HMRC Tax Refunds
What are tax rebates?
The idea of tax refunds is pretty simple. If you end up paying too much tax in a year, you can claim some back – as long as you’ve got proof of what you’re owed. In some cases, you don’t even need to claim them yourself. You might get a tax refund automatically if your PAYE salary goes down, for instance, since HMRC is keeping track of what you’re earning each month.
However, there are many more reasons why you might have paid too much tax, leaving thousands of people wondering “Am I due some tax back?” - and many thousands more simply never even realising they can claim. Remember, a tax refund isn’t some dodgy windfall or a prize you can win. This is YOUR money, and you’re leaving it in the taxman’s pocket if you don’t claim it back.
The trouble is that it takes a tax expert to get the very best from a refund claim, and not everyone even understands that they can make one. Understanding that you should be claiming back tax for your work travel expenses is only the first step, of course. You also have to get your head around HMRC’s refund rules and regulations.
Getting back what you’re due means giving HMRC all the information they need to realise you’re owed money. Without, that, the taxman can’t get his sums right. If you’ve got work expenses he doesn’t know about, for example, he can’t factor them into his calculations. Work mileage travel costs are a big part of most refund claims, but you have to keep good records to show HMRC what you’ve spent. The same goes for your other essential costs, from food and accommodation on the road to repairing or replacing any of your important gear or tools. This is why the best start to making your claim is to talk to the experts at RIFT. All it takes is a minute of your time and answering 4 simple questions.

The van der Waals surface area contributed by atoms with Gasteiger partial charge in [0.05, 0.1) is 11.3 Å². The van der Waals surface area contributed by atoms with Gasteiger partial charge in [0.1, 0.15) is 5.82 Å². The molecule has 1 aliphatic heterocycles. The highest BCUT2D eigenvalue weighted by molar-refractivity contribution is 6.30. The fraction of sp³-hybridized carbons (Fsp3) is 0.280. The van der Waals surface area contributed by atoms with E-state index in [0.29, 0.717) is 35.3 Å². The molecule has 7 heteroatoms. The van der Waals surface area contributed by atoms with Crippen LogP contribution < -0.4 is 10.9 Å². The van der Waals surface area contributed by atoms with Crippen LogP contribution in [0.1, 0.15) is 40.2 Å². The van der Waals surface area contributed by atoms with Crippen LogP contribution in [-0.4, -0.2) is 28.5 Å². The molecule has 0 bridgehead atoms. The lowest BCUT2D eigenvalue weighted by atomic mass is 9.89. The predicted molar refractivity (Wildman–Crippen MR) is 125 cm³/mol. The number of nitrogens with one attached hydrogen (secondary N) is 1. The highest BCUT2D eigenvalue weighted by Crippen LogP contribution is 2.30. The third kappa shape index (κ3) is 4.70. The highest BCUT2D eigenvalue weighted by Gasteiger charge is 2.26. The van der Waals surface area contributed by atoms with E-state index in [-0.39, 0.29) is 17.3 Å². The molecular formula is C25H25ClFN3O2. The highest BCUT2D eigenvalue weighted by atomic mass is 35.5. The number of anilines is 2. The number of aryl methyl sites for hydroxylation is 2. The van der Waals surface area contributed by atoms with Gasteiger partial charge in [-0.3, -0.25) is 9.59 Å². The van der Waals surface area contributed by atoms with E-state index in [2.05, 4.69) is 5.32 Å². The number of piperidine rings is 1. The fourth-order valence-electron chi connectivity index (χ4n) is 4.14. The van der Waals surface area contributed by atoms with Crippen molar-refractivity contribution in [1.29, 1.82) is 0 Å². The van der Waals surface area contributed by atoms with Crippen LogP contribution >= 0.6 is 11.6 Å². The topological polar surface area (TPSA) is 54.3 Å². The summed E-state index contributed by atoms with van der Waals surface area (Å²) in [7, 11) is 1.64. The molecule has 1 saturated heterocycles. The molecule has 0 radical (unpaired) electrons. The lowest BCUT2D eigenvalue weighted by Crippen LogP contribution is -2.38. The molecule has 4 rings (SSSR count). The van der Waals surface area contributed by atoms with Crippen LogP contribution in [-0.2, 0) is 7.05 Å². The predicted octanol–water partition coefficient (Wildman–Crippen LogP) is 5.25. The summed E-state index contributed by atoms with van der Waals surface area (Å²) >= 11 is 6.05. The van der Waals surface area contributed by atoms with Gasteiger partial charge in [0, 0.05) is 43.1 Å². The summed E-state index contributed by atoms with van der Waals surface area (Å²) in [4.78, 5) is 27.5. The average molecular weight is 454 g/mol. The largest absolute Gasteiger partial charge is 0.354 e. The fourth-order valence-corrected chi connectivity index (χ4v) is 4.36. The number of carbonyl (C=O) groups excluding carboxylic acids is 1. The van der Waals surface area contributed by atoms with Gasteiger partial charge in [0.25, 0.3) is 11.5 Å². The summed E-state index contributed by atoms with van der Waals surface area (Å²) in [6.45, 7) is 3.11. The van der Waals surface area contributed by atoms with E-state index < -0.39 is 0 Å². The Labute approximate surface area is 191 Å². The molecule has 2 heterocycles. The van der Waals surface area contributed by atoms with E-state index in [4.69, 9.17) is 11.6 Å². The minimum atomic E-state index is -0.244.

Even if you’re self-employed, you could still be missing out and paying too much tax. Construction workers using Self Assessment lose a big chunk of their earnings under the Construction Industry Scheme (CIS). This means they might not be getting the full benefit of their tax-free Personal Allowance each year. When that happens, they can claim back the money they’ve lost.
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